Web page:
VOGONS


First post, by appiah4

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I ended up with a second Voodoo 2 I didn't really expect, now I don't know what to do with it. I use a Voodoo 3 AGP in my Slot 1 system, and my next build is a Tualatin Celeron 1300. I'm trying to weigh the benefits of adding this Voodoo 2 to that Tualatin Build with a Radeon 8500. Is there any sense in this? Looking at Phil's scaling project a single V2 seems to stop scaling further at around 600MHz mark at 800x600, and SLI systems running at 1024x768 are even less CPU bound, topping out at around 400Mhz. That leaves me really confused as to what to do with this card. I may end up selling it off or trading it away for something, or rip the other V2 out of my MMX system and do a SLI in my Tualatin build, but the question that ultimately bugs me is, are there any glide games the Radeon 8500 would not be able to run with a wrapper anyway, i.e. why the hell am I doing this?

So I guess the TL;DR question is, what is in your opinion the most modern system that will benefit from adding a Voodoo 2 or SLI to? Would you add

Last edited by appiah4 on 2017-06-29, 18:50. Edited 1 time in total.

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Reply 1 of 23, by The Serpent Rider

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Voodoo 2 SLI is extremely CPU bottlenecked.

are there any glide games the Radeon 8500 would not be able to run with a wrapper anyway

Most likely not, but picture quality will be worse in some aspects.

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Reply 2 of 23, by clueless1

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appiah4 wrote:

So I guess the TL;DR question is, what is in your opinion the most modern system that will benefit from adding a Voodoo 2 or SLI to?

I think Phil's V2 Scaling Project already answers that.

IMO there is a small window of systems between about 1998-1999 (in the 300-800Mhz range) where it makes the most sense to use V2 either single or SLI. You can use it in earlier systems, but you'll be really CPU-bound, or you can use it i newer systems, but there are better period-correct options there.

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Reply 3 of 23, by PhilsComputerLab

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No straight answer and it depends a lot on the game and the resolution.

One benefit of V2 SLI is running 1024x768, and at that resolution the cards quickly run out of steam. I would say a 500 MHz Pentium III will do the trick.

At lower resolutions however, they scale very well and a much faster CPU is needed to max them out. Having said that, maxing out could be 300+ FPS, so playable frame rates don't require anything high end.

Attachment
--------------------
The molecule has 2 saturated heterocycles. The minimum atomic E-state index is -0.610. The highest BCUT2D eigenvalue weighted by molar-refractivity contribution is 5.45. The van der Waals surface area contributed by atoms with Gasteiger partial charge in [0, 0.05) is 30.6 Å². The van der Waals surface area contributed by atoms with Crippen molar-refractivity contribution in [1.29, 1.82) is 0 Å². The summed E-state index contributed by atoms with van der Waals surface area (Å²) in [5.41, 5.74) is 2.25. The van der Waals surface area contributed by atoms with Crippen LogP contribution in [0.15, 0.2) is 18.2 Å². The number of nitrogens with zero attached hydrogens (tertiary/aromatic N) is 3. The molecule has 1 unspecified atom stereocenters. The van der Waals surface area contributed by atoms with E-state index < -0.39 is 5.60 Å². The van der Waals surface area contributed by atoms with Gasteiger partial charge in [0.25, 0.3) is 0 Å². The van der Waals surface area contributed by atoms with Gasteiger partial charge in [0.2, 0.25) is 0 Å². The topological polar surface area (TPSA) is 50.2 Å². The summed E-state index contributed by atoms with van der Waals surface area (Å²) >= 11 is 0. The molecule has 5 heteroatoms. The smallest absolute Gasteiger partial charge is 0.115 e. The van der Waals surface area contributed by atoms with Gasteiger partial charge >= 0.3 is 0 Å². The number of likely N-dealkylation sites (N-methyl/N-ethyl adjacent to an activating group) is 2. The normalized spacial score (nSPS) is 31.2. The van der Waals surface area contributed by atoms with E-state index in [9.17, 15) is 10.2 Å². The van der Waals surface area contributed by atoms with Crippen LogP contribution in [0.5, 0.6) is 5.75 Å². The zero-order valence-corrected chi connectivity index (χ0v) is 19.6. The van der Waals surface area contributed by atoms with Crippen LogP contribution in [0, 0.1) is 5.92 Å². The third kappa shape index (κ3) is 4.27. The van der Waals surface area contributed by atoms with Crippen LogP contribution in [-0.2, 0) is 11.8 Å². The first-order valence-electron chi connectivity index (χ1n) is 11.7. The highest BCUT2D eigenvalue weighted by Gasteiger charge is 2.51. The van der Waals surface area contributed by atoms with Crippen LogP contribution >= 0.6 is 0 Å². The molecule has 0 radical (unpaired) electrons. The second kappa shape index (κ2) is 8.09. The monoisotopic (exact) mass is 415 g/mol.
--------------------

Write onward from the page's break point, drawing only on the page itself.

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Reply 4 of 23, by appiah4

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clueless1 wrote:
appiah4 wrote:

So I guess the TL;DR question is, what is in your opinion the most modern system that will benefit from adding a Voodoo 2 or SLI to?

I think Phil's V2 Scaling Project already answers that.

IMO there is a small window of systems between about 1998-1999 (in the 300-800Mhz range) where it makes the most sense to use V2 either single or SLI. You can use it in earlier systems, but you'll be really CPU-bound, or you can use it i newer systems, but there are better period-correct options there.

Well, yes and no. Phil's study answers where scaling stops in each resolution, but it's just that. The question is, even when the scaling stops, is it worth having these in a system alongside a much faster DX8/DX9 class GPU. If you were stuck with, say an Athlon and a GeForce 4 Ti, would you ever rue not having a Voodoo 2 (or SLI) in the system?

Asking this because I can't remember for certain whether certain games had, or ever later got, DirectX hardware rendering. Games off the top of my head that required glide for hardware acceperation back in the day are games like Jane's F-15, Descent 2 and Freespace and I don't know if you can run/play them on semi-modern hardware that might not be fast enough with a glide wrapper, etc.

Last edited by appiah4 on 2017-06-29, 14:18. Edited 2 times in total.

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Reply 5 of 23, by The Serpent Rider

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I have no problem running V2 SLI even on Core 2 Quad. "Period correct hardware" is a silly and unpractical self-limitation really.

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Reply 6 of 23, by clueless1

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If all I'm after is performance and image quality, then I'd pick the GF4 Ti over V2 SLI anytime for opengl games. To use the V2 SLI in that situation would be an impractical self-limitation. 😉

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Reply 7 of 23, by appiah4

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clueless1 wrote:

If all I'm after is performance and image quality, then I'd pick the GF4 Ti over V2 SLI anytime for opengl games. To use the V2 SLI in that situation would be an impractical self-limitation. 😉

For OpenGL, of course. The issue here is glide games, though.

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Reply 8 of 23, by matcarfer

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The Serpent Rider wrote:

I have no problem running V2 SLI even on Core 2 Quad. "Period correct hardware" is a silly and unpractical self-limitation really.

As long as you dont have issues with new processors with older games, Im also fine with your comment. I find a Core 2 Quad absolutely overpowered and underutilized as Win98SE cant use more than 1 core, but if you are ok why not.

Reply 9 of 23, by clueless1

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Is there a list of glide games don't work with opengl?

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Reply 10 of 23, by The Serpent Rider

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Glide and OpenGL are two different things. Most games with OpenGL support don't have native support for Glide at all. Instead they use OpenGL wrapper. There are few exceptions though like Hitman: Codename 47.

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Reply 11 of 23, by clueless1

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The Serpent Rider wrote:

Glide and OpenGL are two different things. Most games with OpenGL support don't have native support for Glide at all. Instead they use OpenGL wrapper. There are few exceptions though like Hitman: Codename 47.